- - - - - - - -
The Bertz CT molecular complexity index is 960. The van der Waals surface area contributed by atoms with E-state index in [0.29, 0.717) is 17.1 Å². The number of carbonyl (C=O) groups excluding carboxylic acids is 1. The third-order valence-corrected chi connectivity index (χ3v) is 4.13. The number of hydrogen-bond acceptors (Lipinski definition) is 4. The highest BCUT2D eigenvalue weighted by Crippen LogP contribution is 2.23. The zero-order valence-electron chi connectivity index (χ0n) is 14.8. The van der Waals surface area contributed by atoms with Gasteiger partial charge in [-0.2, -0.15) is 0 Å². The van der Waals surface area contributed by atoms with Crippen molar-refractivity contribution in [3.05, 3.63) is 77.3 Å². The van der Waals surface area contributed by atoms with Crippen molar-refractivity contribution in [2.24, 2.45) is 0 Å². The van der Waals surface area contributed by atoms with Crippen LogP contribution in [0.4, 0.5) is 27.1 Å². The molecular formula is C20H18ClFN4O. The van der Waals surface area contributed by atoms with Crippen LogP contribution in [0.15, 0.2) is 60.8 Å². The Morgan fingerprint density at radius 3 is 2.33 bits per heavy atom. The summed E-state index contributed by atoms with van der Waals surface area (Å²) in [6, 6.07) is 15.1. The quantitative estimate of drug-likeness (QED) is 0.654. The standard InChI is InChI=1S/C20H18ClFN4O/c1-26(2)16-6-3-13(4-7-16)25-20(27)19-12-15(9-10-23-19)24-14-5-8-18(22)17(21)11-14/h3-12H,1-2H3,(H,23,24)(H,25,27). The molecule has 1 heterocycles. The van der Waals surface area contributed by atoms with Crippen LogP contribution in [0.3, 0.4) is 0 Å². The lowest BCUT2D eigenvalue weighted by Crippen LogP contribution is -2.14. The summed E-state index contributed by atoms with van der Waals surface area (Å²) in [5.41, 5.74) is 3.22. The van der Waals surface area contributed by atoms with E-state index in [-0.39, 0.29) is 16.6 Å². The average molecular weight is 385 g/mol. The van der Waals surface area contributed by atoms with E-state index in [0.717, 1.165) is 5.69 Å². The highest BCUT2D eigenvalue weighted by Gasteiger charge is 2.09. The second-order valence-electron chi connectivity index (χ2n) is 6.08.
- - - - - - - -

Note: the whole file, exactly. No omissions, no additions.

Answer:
The Bertz CT molecular complexity index is 960. The van der Waals surface area contributed by atoms with E-state index in [0.29, 0.717) is 17.1 Å². The number of carbonyl (C=O) groups excluding carboxylic acids is 1. The third-order valence-corrected chi connectivity index (χ3v) is 4.13. The number of hydrogen-bond acceptors (Lipinski definition) is 4. The highest BCUT2D eigenvalue weighted by Crippen LogP contribution is 2.23. The zero-order valence-electron chi connectivity index (χ0n) is 14.8. The van der Waals surface area contributed by atoms with Gasteiger partial charge in [-0.2, -0.15) is 0 Å². The van der Waals surface area contributed by atoms with Crippen molar-refractivity contribution in [3.05, 3.63) is 77.3 Å². The van der Waals surface area contributed by atoms with Crippen molar-refractivity contribution in [2.24, 2.45) is 0 Å². The van der Waals surface area contributed by atoms with Crippen LogP contribution in [0.4, 0.5) is 27.1 Å². The molecular formula is C20H18ClFN4O. The van der Waals surface area contributed by atoms with Crippen LogP contribution in [0.15, 0.2) is 60.8 Å². The Morgan fingerprint density at radius 3 is 2.33 bits per heavy atom. The summed E-state index contributed by atoms with van der Waals surface area (Å²) in [6, 6.07) is 15.1. The quantitative estimate of drug-likeness (QED) is 0.654. The standard InChI is InChI=1S/C20H18ClFN4O/c1-26(2)16-6-3-13(4-7-16)25-20(27)19-12-15(9-10-23-19)24-14-5-8-18(22)17(21)11-14/h3-12H,1-2H3,(H,23,24)(H,25,27). The molecule has 1 heterocycles. The van der Waals surface area contributed by atoms with Crippen LogP contribution in [0.3, 0.4) is 0 Å². The lowest BCUT2D eigenvalue weighted by Crippen LogP contribution is -2.14. The summed E-state index contributed by atoms with van der Waals surface area (Å²) in [5.41, 5.74) is 3.22. The van der Waals surface area contributed by atoms with E-state index in [-0.39, 0.29) is 16.6 Å². The average molecular weight is 385 g/mol. The van der Waals surface area contributed by atoms with E-state index in [0.717, 1.165) is 5.69 Å². The highest BCUT2D eigenvalue weighted by Gasteiger charge is 2.09. The second-order valence-electron chi connectivity index (χ2n) is 6.08.